By Californian staff writer firstname.lastname@example.org
You won't see no sad and teary eyes
When I get my wings and it's my time to fly
with The Wichitas
When: 8 p.m. Friday
Where: Bright House Networks Amphitheatre, 11200 Stockdale Highway
Admission: $25 to $75 plus service charge
Information: 852-7777 or ticketmaster.com
What you need to know before you go
There's nothing worse than a long walk from your car to the gate, only to learn that you unwittingly brought along contraband, necessitating a long walk back and forth again. Before you head over to the show, take note of the following info.
* No ice chests.
* No outside drink or food.
* Beer, wine, other beverages and food will be sold on site.
* Ticket-holders for the lawn area may bring blankets, but chairs and umbrellas are not permitted.
* Concert-goers may be subject to security search.
The last time we heard from elusive Bakersfield country act The Wichitas was two years ago when they opened for Oscar winning-singer/songwriter Ryan Bingham at B Ryder's. For the uninitiated, The Wichitas are local country roots rockers who made a big noise in the 1990s, performing around town for a few years before going on hiatus, resurfacing now and again. Over the course of the band's nearly 20-year existence, the guys have opened for Johnny Cash, Los Lobos, Buck Owens/Merle Haggard/Dwight Yoakam (a legendary 1995 show at the fairgrounds), and Willie Nelson at the Fox in 1999. The current lineup features lead vocalist and guitarist Olen Taylor; Bruce Jones, drums; Chris Goodsell, bass; and Ernie Lewis, sitting in for original ax man, Marc Lipco.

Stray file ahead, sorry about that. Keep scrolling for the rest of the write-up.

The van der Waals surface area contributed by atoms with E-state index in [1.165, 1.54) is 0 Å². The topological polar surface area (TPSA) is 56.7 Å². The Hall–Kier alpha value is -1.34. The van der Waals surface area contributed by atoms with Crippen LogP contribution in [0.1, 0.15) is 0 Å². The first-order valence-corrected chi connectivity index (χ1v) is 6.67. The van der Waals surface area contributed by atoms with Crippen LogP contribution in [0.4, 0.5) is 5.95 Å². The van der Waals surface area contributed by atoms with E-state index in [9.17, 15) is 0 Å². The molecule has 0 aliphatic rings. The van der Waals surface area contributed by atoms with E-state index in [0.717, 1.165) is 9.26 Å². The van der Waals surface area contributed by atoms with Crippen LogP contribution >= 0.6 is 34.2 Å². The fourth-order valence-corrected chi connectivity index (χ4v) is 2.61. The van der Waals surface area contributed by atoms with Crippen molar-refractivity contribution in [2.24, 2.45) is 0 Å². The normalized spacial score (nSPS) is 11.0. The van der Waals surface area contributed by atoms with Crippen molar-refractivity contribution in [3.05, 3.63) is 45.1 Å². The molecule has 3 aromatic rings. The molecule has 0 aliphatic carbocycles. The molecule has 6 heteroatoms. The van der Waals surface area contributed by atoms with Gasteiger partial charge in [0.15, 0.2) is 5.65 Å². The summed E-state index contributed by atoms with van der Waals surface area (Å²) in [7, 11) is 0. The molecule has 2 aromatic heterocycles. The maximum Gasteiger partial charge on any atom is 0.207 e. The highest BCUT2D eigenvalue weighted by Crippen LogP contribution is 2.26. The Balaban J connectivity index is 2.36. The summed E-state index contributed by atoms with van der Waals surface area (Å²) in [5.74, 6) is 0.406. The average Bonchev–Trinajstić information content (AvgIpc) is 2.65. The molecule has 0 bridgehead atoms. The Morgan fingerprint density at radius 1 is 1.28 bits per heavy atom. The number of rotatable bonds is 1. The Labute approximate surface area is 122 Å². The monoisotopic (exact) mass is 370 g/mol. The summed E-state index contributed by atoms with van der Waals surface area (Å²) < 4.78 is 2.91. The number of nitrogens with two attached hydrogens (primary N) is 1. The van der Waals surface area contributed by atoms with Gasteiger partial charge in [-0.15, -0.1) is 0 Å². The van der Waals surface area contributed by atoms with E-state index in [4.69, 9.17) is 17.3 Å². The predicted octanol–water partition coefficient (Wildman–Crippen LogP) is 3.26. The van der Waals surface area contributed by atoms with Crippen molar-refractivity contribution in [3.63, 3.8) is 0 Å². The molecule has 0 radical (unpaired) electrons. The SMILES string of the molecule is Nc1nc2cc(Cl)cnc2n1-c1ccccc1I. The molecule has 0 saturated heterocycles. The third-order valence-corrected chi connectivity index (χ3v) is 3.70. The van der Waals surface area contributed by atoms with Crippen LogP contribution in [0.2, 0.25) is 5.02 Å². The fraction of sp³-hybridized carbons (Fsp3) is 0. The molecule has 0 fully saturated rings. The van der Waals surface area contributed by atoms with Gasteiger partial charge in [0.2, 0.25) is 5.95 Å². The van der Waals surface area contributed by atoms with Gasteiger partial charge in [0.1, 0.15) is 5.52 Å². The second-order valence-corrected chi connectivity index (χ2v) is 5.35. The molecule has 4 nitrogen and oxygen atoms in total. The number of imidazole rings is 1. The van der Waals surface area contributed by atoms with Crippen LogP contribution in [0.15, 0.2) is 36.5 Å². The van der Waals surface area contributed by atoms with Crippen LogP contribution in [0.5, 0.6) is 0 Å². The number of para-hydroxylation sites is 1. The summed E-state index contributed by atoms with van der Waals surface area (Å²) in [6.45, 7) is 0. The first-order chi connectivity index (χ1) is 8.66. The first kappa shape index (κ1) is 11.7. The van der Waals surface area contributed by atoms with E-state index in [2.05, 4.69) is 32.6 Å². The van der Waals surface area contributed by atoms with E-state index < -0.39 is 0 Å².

"The trick is, Willie loves what he's doing and he's really sincere about it and loves his audiences. They're really loyal fans. He doesn't look at it like doing a show. He needs air and water, and he needs to play music."